Tag Archive for 'frustrazione'

Enjoy the journey and not the result

We live in the culture of instant gratification. When we want something, we want it immediately. This has resulted in a significant lowering of our frustration tolerance level. Often the young people I meet get angry with themselves if they don’t improve right away and when they make mistakes, they feel incapable because they haven’t learned yet.

In our culture we place too much importance on the outcome and much less on the path to get there. We should learn to stop this race to the result. Instead, let us learn to love the journey in which we are immersed. Athletes often act as if an elementary school child wants to write a paper like a high school kid. It’s a nice dream, but let’s not mistake it for reality.

The same goes for people my age, over60, who think they train as if they were 30 or 40 years old. After a series of physical problems that prevented me from training for three years, and after resuming for about six months, I realized the need to reset my thinking and start again with a mindset appropriate to the years I am living and find pleasure in this project. So, it is not just a matter of following a proper training program for a person over60 who has been stationary for three years, but of adapting the mindset to this real condition and gaining satisfaction from the flow of the days engaged in this physical, athletic and mental training. Never think “I used to do it this way, why can’t I do it?” That would be the road to failure. The positive and optimistic idea is exactly the opposite: “I am doing what I enjoy and what makes me feel good.” This mental approach combined with practice results in improvement over time and allows me to meet the goals I set out to achieve.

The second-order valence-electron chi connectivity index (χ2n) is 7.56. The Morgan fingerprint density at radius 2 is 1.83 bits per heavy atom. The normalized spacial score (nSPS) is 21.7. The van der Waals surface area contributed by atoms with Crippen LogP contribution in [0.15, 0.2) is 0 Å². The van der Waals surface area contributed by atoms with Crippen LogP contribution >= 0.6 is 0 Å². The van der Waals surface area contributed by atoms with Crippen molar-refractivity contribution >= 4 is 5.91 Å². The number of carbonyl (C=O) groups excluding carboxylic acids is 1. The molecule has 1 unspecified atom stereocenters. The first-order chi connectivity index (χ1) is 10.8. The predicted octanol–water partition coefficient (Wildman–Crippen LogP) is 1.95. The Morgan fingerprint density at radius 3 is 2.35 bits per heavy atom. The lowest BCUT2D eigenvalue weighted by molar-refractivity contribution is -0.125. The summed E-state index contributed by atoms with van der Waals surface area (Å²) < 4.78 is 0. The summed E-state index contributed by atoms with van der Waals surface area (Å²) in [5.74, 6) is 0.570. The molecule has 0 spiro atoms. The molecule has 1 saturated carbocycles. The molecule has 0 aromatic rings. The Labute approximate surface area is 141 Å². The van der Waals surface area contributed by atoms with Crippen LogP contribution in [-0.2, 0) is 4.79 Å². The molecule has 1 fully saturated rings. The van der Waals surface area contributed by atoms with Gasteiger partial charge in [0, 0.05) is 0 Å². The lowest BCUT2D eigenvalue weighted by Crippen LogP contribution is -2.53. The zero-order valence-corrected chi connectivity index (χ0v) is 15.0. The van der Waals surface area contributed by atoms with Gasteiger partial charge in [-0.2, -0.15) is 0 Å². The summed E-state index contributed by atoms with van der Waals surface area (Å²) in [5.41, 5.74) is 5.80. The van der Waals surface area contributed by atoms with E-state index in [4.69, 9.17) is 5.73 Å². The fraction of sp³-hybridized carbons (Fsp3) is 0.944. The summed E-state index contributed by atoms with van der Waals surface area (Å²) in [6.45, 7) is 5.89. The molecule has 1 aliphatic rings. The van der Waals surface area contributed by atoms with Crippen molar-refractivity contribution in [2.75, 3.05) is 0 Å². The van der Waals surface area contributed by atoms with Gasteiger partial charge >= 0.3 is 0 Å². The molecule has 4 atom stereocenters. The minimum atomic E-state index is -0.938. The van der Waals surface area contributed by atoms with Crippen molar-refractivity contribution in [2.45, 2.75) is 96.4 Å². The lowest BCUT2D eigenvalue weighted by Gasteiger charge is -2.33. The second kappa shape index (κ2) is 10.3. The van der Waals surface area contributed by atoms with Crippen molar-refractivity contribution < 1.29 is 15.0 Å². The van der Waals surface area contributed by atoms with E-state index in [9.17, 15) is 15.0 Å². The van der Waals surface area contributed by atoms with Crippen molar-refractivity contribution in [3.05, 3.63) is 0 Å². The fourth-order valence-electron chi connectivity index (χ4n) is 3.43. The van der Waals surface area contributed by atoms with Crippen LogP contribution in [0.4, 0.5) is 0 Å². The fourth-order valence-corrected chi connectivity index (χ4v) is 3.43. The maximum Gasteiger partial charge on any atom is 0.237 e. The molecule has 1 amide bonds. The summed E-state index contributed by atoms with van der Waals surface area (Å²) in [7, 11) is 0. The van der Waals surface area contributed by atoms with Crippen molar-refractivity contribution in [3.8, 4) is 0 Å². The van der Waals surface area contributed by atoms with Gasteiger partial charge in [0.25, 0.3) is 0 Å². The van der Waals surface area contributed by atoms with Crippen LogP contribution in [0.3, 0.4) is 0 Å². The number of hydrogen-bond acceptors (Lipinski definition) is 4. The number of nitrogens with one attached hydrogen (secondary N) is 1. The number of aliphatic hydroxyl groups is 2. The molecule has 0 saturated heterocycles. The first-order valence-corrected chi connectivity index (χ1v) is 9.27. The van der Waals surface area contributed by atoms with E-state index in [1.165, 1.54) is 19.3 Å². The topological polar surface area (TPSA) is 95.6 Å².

In this way, I focus on the daily practice and listen to myself to prepare for what I have decided to do. The pleasure is in feeling the changes that take place, mental and physical, that occur as a result of training. In fact, gradually not only the body but also the mind is shaped by the type of activity to be done. For example, in the beginning running was very tiring, you go slow and feel heavy, so I picked up like any beginner by alternating running and walking for 5/6 km. On the other hand, I did not rely on memories of me being a marathon runner, having run more than 50, or of someone who had run the 100 km Passatore. This second approach would lead me to injury and convince me that running was no longer suitable for me. With this mental approach and a proper variety of workouts in a few months I came to run 40k a week in three sessions. So, one rule over all I learned: train with an intensity that allows you to train the next day as well. Currently I train 5 days a week, once only physical training, once cycling and three running. Always 30 minutes of free body before each workout. I enjoy it. Where I will get to doesn’t matter to me; I like to find out week by week.

Tolerate the frustration to win

Tennis is a sport in which the winning player is who tolerate better the frustration of mistake. In fac, it’s a game in which approximately every 30 seconds one point is allocated to one of two players and this is repeated for at least 100 times in a match, and often even more. Therefore, every 30 seconds a player is satisfied for the point in his favor while the other is frustrated to have sent out his shots or not to have been able to respond to the opponent’s shot. This situation is repeated for a long period of time, not less than 90 minutes and often much more. You can win while committing many mistakes, some not forced by the opponent. Who does not learn to tolerate the discomfort caused by the error is likely to lose the game.

The frustration comes from not having put in one ball despite many hours of training … Is that wrong in having this mood? Absolutely nothing. Therefore, we must not fight this feeling, we must be aware without fear and to tolerate it. It’s obvious that no one is happy to be wrong … but the players has to know that she can win in court while wrong, tennis is not a sport of precision, but the match goes to the player who commits fewer errors than the opponent … therefore a deep breath and go play next point, confident in training that has been conducted.